When it comes to Japan’s national dish, the area around Le Thanh Ton Street is home to some of the best sushi and sashimi restaurants you’re likely to find in Vietnam. Robata Dining An, a split-level counter and private booth restaurant out on the main road, is one of them.
To an upbeat soundtrack of V Pop, K Pop and J Pop, Robata’s expert sushi chef dissects shimmering slabs of tuna and salmon in the open kitchen as his guests gaze on. Between the bleary-eyed solo diners, with laptop cases propped against their polished shoes, sits a young Vietnamese couple on a date, chatting and laughing and grazing over an endless parade of small plates.
As post-war Vietnam began opening up to foreign investment from the late 1980s onwards, Japan was one of the first countries to move in. For the Vietnamese born in the 1990s, the “9X Generation” as they are known, raised on translated Japanese comic books, TV cartoons and Doraemon, it’s a culture they’re eager to aspire to, and to recreate.
Vietnam’s nighttime curfews are slowly falling away, yet things still tend to die down as midnight approaches. Young revellers head for the glitzy all-night clubs while the rest of the city heads to bed. As an area once officially off-limits to Saigon’s civilian police (it was once home to the officer’s residential quarters for the nearby naval base), Saigon’s “Tokyo Town” continues to remain isolated in many ways from the laws and customs of the world beyond its high walls and narrow streets. Despite being nicknamed “the ghetto”, and despite the somewhat seedier businesses based here, it’s a surprisingly safe and hassle-free area to explore (as a man or a woman).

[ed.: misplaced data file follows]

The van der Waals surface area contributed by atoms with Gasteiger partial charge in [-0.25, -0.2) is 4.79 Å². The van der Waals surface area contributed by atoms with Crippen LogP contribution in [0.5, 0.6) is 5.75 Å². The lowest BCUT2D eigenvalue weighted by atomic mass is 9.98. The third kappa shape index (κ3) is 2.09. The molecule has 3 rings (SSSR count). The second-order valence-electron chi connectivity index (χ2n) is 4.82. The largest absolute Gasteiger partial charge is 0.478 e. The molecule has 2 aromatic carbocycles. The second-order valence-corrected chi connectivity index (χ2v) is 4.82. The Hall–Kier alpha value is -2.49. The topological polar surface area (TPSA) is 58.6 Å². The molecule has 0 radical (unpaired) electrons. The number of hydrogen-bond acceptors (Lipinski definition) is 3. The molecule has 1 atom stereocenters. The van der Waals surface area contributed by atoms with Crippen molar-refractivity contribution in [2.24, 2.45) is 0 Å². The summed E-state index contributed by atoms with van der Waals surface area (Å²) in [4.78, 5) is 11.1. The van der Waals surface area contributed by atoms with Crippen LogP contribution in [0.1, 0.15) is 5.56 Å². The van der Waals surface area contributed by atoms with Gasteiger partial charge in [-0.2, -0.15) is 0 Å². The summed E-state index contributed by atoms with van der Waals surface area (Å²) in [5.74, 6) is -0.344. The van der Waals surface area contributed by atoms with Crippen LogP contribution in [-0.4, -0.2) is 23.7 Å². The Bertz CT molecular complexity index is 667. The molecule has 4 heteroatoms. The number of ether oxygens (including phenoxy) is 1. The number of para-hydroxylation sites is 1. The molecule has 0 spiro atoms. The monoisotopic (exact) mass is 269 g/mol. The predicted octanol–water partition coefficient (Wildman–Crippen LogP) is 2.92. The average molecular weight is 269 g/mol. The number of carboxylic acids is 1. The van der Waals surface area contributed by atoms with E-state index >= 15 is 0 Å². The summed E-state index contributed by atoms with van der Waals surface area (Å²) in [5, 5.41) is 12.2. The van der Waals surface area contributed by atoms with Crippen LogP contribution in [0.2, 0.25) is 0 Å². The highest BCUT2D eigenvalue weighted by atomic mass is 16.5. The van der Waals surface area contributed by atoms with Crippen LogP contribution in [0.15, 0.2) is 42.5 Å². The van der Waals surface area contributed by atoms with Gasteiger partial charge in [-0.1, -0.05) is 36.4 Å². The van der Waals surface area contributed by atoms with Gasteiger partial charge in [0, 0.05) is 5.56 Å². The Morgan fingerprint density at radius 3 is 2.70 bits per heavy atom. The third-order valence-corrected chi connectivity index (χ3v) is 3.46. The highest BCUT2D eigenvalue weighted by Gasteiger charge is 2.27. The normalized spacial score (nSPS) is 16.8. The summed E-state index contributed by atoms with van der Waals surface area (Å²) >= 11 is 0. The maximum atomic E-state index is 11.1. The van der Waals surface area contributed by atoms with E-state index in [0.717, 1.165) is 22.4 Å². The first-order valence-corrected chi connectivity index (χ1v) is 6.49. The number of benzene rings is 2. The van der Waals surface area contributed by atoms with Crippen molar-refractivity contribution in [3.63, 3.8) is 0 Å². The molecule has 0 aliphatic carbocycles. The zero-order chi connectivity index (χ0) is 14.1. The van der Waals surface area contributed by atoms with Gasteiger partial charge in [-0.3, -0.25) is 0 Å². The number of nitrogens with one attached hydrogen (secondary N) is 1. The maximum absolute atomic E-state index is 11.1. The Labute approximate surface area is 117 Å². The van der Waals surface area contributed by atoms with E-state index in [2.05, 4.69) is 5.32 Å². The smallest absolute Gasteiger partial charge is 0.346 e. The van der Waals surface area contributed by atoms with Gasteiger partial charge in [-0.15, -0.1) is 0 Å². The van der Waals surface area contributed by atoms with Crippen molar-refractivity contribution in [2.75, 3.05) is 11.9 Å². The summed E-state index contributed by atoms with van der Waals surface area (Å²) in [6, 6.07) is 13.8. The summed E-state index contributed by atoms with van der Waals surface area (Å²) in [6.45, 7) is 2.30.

With its own private security detachment and CCTV network, things rarely get out of hand. As in Japan, drunken antics (and other anti-social acts) are best played out behind closed doors.
At 11pm, most of the spas are still open—the girls now in even more revealing skirts and dresses, their waves and giggles evermore brazen and alluring—and the thoughts of the thirsty have turned from malt and hops to grain and rye. The whisky menu at The Blues Bar beckons. Around its cosy bar, with BB King sizzling on the sound system, find familiar and not-so-familiar tipples from both sides of the Pacific.
Two American English teachers chat idly about work and travel as a trio of Osaka natives take stools beside them. The teachers shuffle up one seat to make space and after a couple of rounds of Maker’s Mark and 12-year Yamazaki, everybody is everybody’s drinking buddy. Then the guitars come out.
As a late-night, post-binge, after-party diner, Matsuzakaya is about as good as it gets. It also serves the best chicken katsu curry you ever tasted. Streaked with cooking grease and open until the small hours, Matsuzakaya (and its sister establishment on the opposite corner, a ramen bar) is a favourite spot among night-workers, screen-frazzled students, and, naturally, boozed up hangover dodgers.
Along with cigarette smoke and the general reek of alcohol, expect the cooking smells of this place to still be clinging to you the next day, but oh, it’s so worth it.
It’s quiet outside now. A few scooters buzz past in the alleyway, the click-clack of stilettos returning home, rubbish collectors and market vendors heading out to take advantage of the cool air.
Most places are closed and shuttered, yet there’s still a hint of life and light seeping out from the upper floors and from behind closed doors. For that one last can of cheap lager, the you’ll regret in the morning, find the harsh cold lights of the 24-hour Family Mart and its depressingly sterile seating area. At less than a dollar a can, you’re free to continue drinking here until sunrise, although a bottle of Japan’s favourite sports hydration drink (the oh-so-Japanese “Pocari Sweat”), would be the wiser choice. As they say, nothing good happens after 2am, so please, just go home.